Legendary lyricist GERRY GOFFIN died on Wednesday 18th June at his home in Los Angeles. His wife, Michele Goffin, reported his death while his agent reported that death was certified as “natural causes”. Best remembered for the songs he wrote with his then wife Carole King, Goffin penned more than 50 top 40 hits including ‘Up On The Roof’, ‘You Make Me Feel Like A Natural Woman’, ‘Will You Love Me Tomorrow’ and ‘Savin’ All My Love For You’.
Gerry Goffin was born in Brooklyn in 1939 but grew up in Queens. While studying at Queens College he met aspiring songwriter Carole King and they married in August 1959. He was 20, she was 17. On graduating Gerry worked as a chemist and Carole was a secretary but Carole, in particular, believed they could write successful songs together and they regularly submitted material to the song publishers clustered around New York’s Brill Building.
They were soon hugely successful penning hits across the pop and soul genres. Amongst their earliest achievements were – ‘Chains’ (the Cookies, covered by the Beatles, of course), ‘One Fine Day’ (the Chiffons), ‘The Locomotion’ (Little Eva, their home help), ‘Cryin’ In The Rain’ (The Everly Brothers), ‘Up On The Roof’ (The Drifters), ‘I’m Into Something Good’ (Earl-Jean, covered by Herman’s Hermits), ‘Take Good Care Of My Baby’ (Bobby Vee), ‘Hey Girl’ (Freddie Scott) and ‘Goin’ Back’ (The Byrds). Maybe their greatest achievements though were the evergreen ‘Will You Still Love Me Tomorrow’ (The Shirelles) and ‘You Make Me Feel Like A Natural Woman’ (Aretha Franklin).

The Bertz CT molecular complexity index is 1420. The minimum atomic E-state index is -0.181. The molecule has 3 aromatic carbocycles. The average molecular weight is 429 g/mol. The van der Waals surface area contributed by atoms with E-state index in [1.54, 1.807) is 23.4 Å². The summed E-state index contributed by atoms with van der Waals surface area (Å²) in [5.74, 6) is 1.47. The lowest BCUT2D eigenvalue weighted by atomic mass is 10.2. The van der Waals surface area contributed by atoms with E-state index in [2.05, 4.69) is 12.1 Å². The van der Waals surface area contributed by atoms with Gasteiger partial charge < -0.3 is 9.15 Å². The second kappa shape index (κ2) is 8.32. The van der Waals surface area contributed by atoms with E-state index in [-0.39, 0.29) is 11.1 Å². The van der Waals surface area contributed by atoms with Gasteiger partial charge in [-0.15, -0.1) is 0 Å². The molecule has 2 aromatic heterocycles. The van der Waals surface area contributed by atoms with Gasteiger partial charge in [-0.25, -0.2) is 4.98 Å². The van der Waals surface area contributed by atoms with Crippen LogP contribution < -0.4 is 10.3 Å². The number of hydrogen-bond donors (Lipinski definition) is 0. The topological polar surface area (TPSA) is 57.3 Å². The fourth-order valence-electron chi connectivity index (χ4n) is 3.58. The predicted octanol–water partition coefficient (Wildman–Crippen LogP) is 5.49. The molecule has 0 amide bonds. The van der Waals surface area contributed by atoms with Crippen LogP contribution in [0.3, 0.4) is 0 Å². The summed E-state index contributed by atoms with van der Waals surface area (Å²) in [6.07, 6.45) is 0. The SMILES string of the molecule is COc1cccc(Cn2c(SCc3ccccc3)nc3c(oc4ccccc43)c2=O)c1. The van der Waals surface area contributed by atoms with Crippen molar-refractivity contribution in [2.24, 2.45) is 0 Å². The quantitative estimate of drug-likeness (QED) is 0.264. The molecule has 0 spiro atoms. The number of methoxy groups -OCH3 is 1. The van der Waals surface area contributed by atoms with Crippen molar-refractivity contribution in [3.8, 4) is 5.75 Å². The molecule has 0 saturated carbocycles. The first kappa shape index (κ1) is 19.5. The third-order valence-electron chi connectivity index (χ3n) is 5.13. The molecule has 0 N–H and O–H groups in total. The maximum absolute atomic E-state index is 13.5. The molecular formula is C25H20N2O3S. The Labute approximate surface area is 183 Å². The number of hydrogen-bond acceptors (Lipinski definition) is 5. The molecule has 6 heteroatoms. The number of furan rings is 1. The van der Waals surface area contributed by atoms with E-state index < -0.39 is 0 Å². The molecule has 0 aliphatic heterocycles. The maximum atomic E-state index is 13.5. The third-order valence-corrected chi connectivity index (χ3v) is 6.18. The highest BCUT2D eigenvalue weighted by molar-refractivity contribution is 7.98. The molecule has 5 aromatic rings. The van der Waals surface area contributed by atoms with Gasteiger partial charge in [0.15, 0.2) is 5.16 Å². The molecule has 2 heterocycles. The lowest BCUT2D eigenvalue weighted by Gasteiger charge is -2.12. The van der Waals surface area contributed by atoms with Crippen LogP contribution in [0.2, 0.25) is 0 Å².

Goffin and King divorced in 1968 to pursue separate careers with Gerry going onto write many more hits including Whitney Houston’s ‘Savin’ All My Love For You’ and Dianna Ross’ ‘Theme From Mahogany’ –a collaboration with Michael Masser.
Gerry and Carole were inducted into the Songwriters Hall of Fame in 1987 and the Rock and Roll Hall of Fame in 1990.
Gerry Goffin is survived by his wife and five children.
In a statement Carole King said, “Gerry was a good man with a dynamic force, whose words and creative influence will resonate for generations to come. His legacy to me is our two daughters, four grandchildren, and our songs that have touched millions and millions of people, as well as a lifelong friendship.”
For his part Gerry Goffin once said, “After I split from Carole, most of the women I lived with didn’t care for any of my music – they always brought home the next Dylan album. I gave up trying to be a great lyricist and just tried to be an adequate one”.